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In this ambitious and original study, Stathis Kouvelakis paints a rich panorama of the key intellectual and political figures in the effervescence of German thought before the 1848 revolutions. He shows how the attempt to chart a moderate, reformist path entered into crisis, generating two antagonistic perspectives within the progressive currents of German society. On one side were those socialists—such as Moses Hess and the young Friedrich Engels—who sought to discover a principle of harmony in social relations. On the other side, the poet Heinrich Heine and the young Karl Marx developed a new perspective, articulating revolutionary rupture, thereby redefining the very notion of politics itself. This new edition of the book includes a long interview with Kouvelakis which puts the work in context.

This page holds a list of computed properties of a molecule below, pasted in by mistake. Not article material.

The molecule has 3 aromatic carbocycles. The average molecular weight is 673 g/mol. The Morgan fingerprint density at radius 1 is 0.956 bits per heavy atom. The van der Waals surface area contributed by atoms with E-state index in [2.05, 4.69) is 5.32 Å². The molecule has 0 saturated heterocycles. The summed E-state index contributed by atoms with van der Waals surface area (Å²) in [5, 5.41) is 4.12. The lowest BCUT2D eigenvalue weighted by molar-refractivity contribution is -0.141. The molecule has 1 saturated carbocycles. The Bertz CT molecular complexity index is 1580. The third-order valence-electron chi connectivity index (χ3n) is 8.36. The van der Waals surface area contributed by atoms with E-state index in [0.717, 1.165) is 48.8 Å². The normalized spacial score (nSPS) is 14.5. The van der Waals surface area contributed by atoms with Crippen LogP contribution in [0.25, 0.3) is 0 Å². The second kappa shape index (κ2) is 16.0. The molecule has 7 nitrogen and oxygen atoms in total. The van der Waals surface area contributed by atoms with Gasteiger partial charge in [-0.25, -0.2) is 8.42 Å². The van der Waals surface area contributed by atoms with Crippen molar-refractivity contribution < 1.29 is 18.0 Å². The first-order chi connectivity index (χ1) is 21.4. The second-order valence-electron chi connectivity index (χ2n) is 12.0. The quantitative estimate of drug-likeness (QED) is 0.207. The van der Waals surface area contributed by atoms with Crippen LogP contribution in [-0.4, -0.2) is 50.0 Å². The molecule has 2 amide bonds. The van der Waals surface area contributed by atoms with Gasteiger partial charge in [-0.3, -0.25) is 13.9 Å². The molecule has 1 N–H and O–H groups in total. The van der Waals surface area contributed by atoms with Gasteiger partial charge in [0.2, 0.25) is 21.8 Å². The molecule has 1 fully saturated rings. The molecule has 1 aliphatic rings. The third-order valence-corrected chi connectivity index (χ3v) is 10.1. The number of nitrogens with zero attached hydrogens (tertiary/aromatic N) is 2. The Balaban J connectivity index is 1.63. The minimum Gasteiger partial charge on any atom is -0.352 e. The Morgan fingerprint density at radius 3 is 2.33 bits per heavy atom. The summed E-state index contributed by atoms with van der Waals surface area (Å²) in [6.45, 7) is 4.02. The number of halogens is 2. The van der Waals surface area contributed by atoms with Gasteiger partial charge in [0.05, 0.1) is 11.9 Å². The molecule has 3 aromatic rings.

“Quite simply the best study of the ‘young Marx’ (pre-1848) and his immediate predecessors I have ever read.”
“Perhaps the first truly original new version of [Marx’s] formation since Auguste Cornu’s monumental postwar history … but also a new theory of what is structurally most central and distinctive in Marx’s achievement, namely the unique political nature and powers of the proletariat.”